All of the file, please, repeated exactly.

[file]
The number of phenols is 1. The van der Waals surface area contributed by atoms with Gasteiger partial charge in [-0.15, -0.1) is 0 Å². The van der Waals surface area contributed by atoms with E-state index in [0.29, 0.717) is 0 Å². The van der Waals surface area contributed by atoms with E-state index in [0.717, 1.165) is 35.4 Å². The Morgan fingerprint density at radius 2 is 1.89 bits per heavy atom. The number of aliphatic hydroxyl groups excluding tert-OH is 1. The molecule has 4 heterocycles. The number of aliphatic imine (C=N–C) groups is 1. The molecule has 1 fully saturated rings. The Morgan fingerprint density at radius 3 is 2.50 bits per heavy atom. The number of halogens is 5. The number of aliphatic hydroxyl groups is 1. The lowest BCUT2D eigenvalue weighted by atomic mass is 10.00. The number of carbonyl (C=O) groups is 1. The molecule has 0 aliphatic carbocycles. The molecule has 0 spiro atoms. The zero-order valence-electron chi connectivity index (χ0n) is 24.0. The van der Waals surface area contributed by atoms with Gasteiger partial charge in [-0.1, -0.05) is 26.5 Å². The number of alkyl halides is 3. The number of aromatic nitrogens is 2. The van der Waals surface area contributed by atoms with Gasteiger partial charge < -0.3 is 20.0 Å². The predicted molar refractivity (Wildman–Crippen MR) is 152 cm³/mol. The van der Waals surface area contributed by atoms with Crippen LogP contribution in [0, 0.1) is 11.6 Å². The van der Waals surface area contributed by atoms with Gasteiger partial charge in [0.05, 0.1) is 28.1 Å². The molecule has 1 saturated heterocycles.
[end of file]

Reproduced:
The number of phenols is 1. The van der Waals surface area contributed by atoms with Gasteiger partial charge in [-0.15, -0.1) is 0 Å². The van der Waals surface area contributed by atoms with E-state index in [0.29, 0.717) is 0 Å². The van der Waals surface area contributed by atoms with E-state index in [0.717, 1.165) is 35.4 Å². The Morgan fingerprint density at radius 2 is 1.89 bits per heavy atom. The number of aliphatic hydroxyl groups excluding tert-OH is 1. The molecule has 4 heterocycles. The number of aliphatic imine (C=N–C) groups is 1. The molecule has 1 fully saturated rings. The Morgan fingerprint density at radius 3 is 2.50 bits per heavy atom. The number of halogens is 5. The number of aliphatic hydroxyl groups is 1. The lowest BCUT2D eigenvalue weighted by atomic mass is 10.00. The number of carbonyl (C=O) groups is 1. The molecule has 0 aliphatic carbocycles. The molecule has 0 spiro atoms. The zero-order valence-electron chi connectivity index (χ0n) is 24.0. The van der Waals surface area contributed by atoms with Gasteiger partial charge in [-0.1, -0.05) is 26.5 Å². The number of alkyl halides is 3. The number of aromatic nitrogens is 2. The van der Waals surface area contributed by atoms with Gasteiger partial charge < -0.3 is 20.0 Å². The predicted molar refractivity (Wildman–Crippen MR) is 152 cm³/mol. The van der Waals surface area contributed by atoms with Crippen LogP contribution in [0, 0.1) is 11.6 Å². The van der Waals surface area contributed by atoms with Gasteiger partial charge in [0.05, 0.1) is 28.1 Å². The molecule has 1 saturated heterocycles.